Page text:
Sometime in April 2019 several employees decided to confront Todd about the manner in which he was handling the Librem One launch and expectations around its revenue performance. He responded by terminating them.
Despite Purism's statements that they plan on producing as many as 50,000 Librem 5 units by early 2020, the truth is that they have less than 10,000 backers.
Purism has long since spent all of the initial crowdfunding income and is depending on new Librem 5 pre-orders for most of their revenue.
Purism's current strategy regarding the Librem 5 is to raise more money in the form of pre-orders by generating marketing hype which encourages more pre-orders.
While a large portion of the Librem 5 hardware design was done in house, the actual testing and production has been outsourced to a firm in China. A large portion of the work was never completed once Purism ran out of money and thus was unable to keep paying them. As a result they ended up throwing together a few prototype boards locally at least some of which were used to create Aspen batch Librem 5 units.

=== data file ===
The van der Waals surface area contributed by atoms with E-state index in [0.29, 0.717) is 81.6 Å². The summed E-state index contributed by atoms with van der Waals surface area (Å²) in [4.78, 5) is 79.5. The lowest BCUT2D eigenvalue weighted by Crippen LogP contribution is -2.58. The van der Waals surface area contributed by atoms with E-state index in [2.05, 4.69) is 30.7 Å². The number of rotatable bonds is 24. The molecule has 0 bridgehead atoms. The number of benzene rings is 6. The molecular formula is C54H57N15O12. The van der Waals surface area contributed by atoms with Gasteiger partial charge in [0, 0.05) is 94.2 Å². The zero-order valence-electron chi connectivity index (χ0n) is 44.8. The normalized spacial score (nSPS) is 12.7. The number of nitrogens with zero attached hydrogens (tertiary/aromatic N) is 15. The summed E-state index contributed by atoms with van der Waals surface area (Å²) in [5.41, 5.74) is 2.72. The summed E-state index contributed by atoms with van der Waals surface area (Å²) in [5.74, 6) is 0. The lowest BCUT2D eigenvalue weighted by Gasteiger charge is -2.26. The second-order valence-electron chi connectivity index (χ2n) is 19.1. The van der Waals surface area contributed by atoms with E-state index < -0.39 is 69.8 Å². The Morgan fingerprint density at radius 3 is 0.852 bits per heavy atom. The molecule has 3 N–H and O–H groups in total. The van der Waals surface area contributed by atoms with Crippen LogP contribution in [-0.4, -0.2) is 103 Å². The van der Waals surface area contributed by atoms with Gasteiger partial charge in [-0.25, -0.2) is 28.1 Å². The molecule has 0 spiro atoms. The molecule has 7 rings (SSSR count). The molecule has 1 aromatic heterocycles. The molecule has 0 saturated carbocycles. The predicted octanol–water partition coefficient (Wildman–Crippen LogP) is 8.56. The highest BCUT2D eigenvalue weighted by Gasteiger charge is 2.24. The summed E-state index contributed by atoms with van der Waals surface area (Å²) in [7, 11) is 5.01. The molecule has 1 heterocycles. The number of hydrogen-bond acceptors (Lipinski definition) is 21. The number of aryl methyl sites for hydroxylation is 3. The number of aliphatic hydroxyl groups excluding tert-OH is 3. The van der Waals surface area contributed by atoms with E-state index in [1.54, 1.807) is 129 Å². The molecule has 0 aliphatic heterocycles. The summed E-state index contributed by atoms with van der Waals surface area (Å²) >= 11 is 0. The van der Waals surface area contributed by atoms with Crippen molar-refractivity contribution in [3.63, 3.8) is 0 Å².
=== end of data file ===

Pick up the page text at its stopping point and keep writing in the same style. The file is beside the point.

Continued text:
The Librem 5 has not been FCC certified and Purism has made no attempt to start that process.
The current Aspen batch Librem 5 units have not been thermally tested and haven't been through any real quality control.
There are a lot of great people working at Purism who are not in any way aware of these issues. Todd has structured the company in such a way that employees can be segregated and isolated. In addition most of the work force is remote, so this makes it very easy to keep people out of the loop.